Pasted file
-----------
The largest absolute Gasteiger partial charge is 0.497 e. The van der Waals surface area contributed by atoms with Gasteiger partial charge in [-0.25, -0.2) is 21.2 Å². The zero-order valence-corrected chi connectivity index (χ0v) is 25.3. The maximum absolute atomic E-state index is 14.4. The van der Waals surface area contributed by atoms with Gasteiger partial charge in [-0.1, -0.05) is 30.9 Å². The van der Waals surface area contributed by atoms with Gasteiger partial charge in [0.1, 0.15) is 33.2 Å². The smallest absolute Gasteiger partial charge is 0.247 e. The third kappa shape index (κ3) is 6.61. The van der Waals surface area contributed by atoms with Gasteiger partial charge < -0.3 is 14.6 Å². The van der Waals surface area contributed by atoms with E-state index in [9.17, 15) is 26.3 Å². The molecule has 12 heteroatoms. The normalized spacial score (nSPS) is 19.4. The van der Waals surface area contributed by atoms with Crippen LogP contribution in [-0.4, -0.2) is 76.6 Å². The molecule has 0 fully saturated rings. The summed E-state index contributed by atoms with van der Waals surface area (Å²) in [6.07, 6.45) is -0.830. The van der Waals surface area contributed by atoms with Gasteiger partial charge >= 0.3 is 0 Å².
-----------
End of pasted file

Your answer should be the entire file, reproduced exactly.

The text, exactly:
The largest absolute Gasteiger partial charge is 0.497 e. The van der Waals surface area contributed by atoms with Gasteiger partial charge in [-0.25, -0.2) is 21.2 Å². The zero-order valence-corrected chi connectivity index (χ0v) is 25.3. The maximum absolute atomic E-state index is 14.4. The van der Waals surface area contributed by atoms with Gasteiger partial charge in [-0.1, -0.05) is 30.9 Å². The van der Waals surface area contributed by atoms with Gasteiger partial charge in [0.1, 0.15) is 33.2 Å². The smallest absolute Gasteiger partial charge is 0.247 e. The third kappa shape index (κ3) is 6.61. The van der Waals surface area contributed by atoms with Gasteiger partial charge < -0.3 is 14.6 Å². The van der Waals surface area contributed by atoms with E-state index in [9.17, 15) is 26.3 Å². The molecule has 12 heteroatoms. The normalized spacial score (nSPS) is 19.4. The van der Waals surface area contributed by atoms with Crippen LogP contribution in [-0.4, -0.2) is 76.6 Å². The molecule has 0 fully saturated rings. The summed E-state index contributed by atoms with van der Waals surface area (Å²) in [6.07, 6.45) is -0.830. The van der Waals surface area contributed by atoms with Gasteiger partial charge >= 0.3 is 0 Å².